As a Sales lead for NGINX at F5, I often interact with customers that are using more than one API management framework. One customer I spoke with has five at last count! Why is this? There can be many reasons, but one situation we come across again and again is that as customers are transforming their applications from monolithic architectures to more microservices‑based architectures, they’re finding that their traditional API management framework no longer satisfies all their requirements.
Before we examine the ways these traditional frameworks are no longer adequate, let’s take a look back at how we got to where we are today…
The Evolution of Software Integration Architecture
During the early 2000s we saw a growing requirement for an integration layer able to connect various front‑end services to various backend services such as mainframes, message queues, and datastores. Middleware tools solved these integration challenges with protocol and message transformation, greatly reducing the complexity of connecting to backend systems. These middleware tools became known as an enterprise service bus (ESB) and over time began to offer additional functionality such as authentication, authorization, and auditing capabilities. To connect and integrate internal business functions APIs, ESB vendors created APIs that typically used SOAP message protocols and XML‑formatted data. Over time the ESB became a critical infrastructure component for many organizations, which consequently tended to treat ESB like a “pet” in their infrastructure.
Organizations were forced to rethink their business strategies and infrastructure models as Internet traffic grew exponentially and consumers began to consume services in new ways – a prominent example being the use of mobile devices for shopping, Internet banking, and social media. Time-to-market became a key business driver for many organizations, inspiring lines of business to look for more agile ways to bring new products and services to market. I am sure we have all heard the maxim that it is no longer large companies that eat small ones, but fast ones that eat slow ones!
The evolution of mobile devices as well as the adoption of modern web frameworks led developers to adopt more modern web frameworks and to replace SOAP/XML APIs with newer, lighter‑weight REST APIs and JSON‑formatted data. APIs have now become such an instrumental way for our devices and applications to communicate that in 2019 Akamai found that 83% of web traffic is API calls. As ESB became less relevant to the “digital natives” adopting new technologies, ESB vendors tried to hold on to market share by offering API functionality with both legacy SOAP and more modern REST web services. This resulted in a quick win for the ESB vendors, but the market was still moving at a rapid pace towards the microservices era.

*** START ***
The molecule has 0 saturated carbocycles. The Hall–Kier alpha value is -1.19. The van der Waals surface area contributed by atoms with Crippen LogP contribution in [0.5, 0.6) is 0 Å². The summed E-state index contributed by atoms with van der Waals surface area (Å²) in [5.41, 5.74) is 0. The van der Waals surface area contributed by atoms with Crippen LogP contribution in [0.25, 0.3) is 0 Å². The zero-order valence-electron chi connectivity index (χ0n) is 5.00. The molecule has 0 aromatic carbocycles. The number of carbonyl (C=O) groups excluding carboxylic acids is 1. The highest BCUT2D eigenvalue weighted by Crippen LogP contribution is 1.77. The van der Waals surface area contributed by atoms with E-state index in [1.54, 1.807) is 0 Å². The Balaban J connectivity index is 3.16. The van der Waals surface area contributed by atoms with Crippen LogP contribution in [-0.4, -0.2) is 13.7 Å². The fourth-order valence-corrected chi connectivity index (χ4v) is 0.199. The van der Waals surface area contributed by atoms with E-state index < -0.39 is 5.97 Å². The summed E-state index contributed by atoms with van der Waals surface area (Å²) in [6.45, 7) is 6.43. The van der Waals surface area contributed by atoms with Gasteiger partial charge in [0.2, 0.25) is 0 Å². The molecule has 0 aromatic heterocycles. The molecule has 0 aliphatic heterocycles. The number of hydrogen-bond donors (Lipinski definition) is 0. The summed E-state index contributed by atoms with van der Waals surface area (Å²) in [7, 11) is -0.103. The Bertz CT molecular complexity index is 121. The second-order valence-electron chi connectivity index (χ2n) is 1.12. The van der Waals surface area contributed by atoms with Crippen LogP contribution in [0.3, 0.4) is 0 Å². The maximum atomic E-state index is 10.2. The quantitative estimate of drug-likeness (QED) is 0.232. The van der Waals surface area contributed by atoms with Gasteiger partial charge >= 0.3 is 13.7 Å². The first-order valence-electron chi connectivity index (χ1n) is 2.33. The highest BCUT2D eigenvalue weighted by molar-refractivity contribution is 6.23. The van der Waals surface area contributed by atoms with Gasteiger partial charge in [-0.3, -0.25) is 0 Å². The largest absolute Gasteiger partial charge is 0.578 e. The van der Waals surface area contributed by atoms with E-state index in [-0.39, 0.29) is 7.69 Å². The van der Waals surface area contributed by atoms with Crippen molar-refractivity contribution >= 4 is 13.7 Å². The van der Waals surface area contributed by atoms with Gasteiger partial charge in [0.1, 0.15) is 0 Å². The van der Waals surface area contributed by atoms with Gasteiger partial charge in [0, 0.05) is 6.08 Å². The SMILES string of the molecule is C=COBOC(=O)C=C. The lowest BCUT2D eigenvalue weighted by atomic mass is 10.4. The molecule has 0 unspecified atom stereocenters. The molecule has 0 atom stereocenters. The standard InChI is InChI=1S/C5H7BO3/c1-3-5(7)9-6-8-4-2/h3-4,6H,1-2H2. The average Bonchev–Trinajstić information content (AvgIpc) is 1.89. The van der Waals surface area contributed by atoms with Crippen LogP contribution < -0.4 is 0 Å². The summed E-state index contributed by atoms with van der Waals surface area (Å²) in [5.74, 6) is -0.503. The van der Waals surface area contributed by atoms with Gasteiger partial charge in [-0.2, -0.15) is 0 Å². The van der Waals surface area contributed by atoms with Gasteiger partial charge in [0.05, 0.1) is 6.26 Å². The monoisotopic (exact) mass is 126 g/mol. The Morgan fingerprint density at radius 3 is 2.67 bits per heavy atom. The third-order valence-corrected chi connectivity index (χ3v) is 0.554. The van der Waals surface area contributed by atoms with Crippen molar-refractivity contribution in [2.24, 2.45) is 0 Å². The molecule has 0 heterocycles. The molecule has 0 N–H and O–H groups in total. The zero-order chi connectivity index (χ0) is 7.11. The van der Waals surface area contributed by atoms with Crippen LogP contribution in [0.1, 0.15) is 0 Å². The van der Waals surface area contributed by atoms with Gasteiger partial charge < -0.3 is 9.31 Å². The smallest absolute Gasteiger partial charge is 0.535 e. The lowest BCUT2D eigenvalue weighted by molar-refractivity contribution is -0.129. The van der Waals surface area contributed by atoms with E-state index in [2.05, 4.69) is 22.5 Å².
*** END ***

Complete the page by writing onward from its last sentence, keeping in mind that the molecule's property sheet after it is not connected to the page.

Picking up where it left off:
Many of the API management frameworks that exist on the market today started life as ESBs. They were built long before the public cloud became mainstream, and predate the rapid adoption of microservices and methodologies such as DevOps and CI/CD tooling. So now we can understand why organizations today are finding that traditional API management frameworks no longer satisfy all their requirements. Simply put, it is because these frameworks were implemented when customers were not building distributed, microservices‑based architectures that often run inside of Kubernetes clusters, in both public and private cloud environments.
Challenges of Traditional API Management Frameworks
As our customers are adopting modern application architectures, they’re finding that their traditional API management frameworks are creating problems rather than solving them. Based on research into human cognition and input from our customers, we at NGINX recently determined that API calls must be processed within 30 milliseconds (ms) to deliver the “real‑time” performance that consumers demand when they interact with your apps.
The architecture of many traditional API frameworks unfortunately makes it difficult to achieve latency below this 30ms threshold. In particular, traditional frameworks typically route API calls through the control plane on their way to the data plane and the API endpoints. This not only adds latency, but also means that the tightly coupled control and data planes must be connected at all times for API calls to be processed. Furthermore, the control plane is often made up of many moving parts, requiring third‑party modules, scripts, and a database just to manage, monitor, and analyze APIs.
Traditional frameworks are particularly ill‑suited to modern applications that are distributed in nature, composed of microservices that can be located in multiple physical locations or cloud environments. If, for example, you’ve adopted cloud strategy that involves running workloads in both public and private cloud environments and are using a SaaS‑based or self‑managed traditional API management framework, you probably struggle to achieve low latencies simply because all API traffic has to be authenticated and routed across the network to pass through the tightly coupled control and data plane. This is sometimes referred to as tromboning.